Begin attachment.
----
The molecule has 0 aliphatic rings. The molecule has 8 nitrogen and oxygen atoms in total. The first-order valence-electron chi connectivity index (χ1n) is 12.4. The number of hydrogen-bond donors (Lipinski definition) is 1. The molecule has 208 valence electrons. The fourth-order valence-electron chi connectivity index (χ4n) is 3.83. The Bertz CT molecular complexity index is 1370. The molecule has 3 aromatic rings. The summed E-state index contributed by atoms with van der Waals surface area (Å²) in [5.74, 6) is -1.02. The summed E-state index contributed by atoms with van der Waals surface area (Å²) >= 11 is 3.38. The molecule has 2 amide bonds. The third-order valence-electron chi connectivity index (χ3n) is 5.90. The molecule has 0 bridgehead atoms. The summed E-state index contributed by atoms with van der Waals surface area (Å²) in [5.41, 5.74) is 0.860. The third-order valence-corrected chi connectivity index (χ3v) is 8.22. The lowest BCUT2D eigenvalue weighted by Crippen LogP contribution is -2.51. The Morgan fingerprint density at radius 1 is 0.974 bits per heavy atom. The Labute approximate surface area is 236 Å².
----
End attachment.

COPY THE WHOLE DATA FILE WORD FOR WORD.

The molecule has 0 aliphatic rings. The molecule has 8 nitrogen and oxygen atoms in total. The first-order valence-electron chi connectivity index (χ1n) is 12.4. The number of hydrogen-bond donors (Lipinski definition) is 1. The molecule has 208 valence electrons. The fourth-order valence-electron chi connectivity index (χ4n) is 3.83. The Bertz CT molecular complexity index is 1370. The molecule has 3 aromatic rings. The summed E-state index contributed by atoms with van der Waals surface area (Å²) in [5.74, 6) is -1.02. The summed E-state index contributed by atoms with van der Waals surface area (Å²) >= 11 is 3.38. The molecule has 2 amide bonds. The third-order valence-electron chi connectivity index (χ3n) is 5.90. The molecule has 0 bridgehead atoms. The summed E-state index contributed by atoms with van der Waals surface area (Å²) in [5.41, 5.74) is 0.860. The third-order valence-corrected chi connectivity index (χ3v) is 8.22. The lowest BCUT2D eigenvalue weighted by Crippen LogP contribution is -2.51. The Morgan fingerprint density at radius 1 is 0.974 bits per heavy atom. The Labute approximate surface area is 236 Å².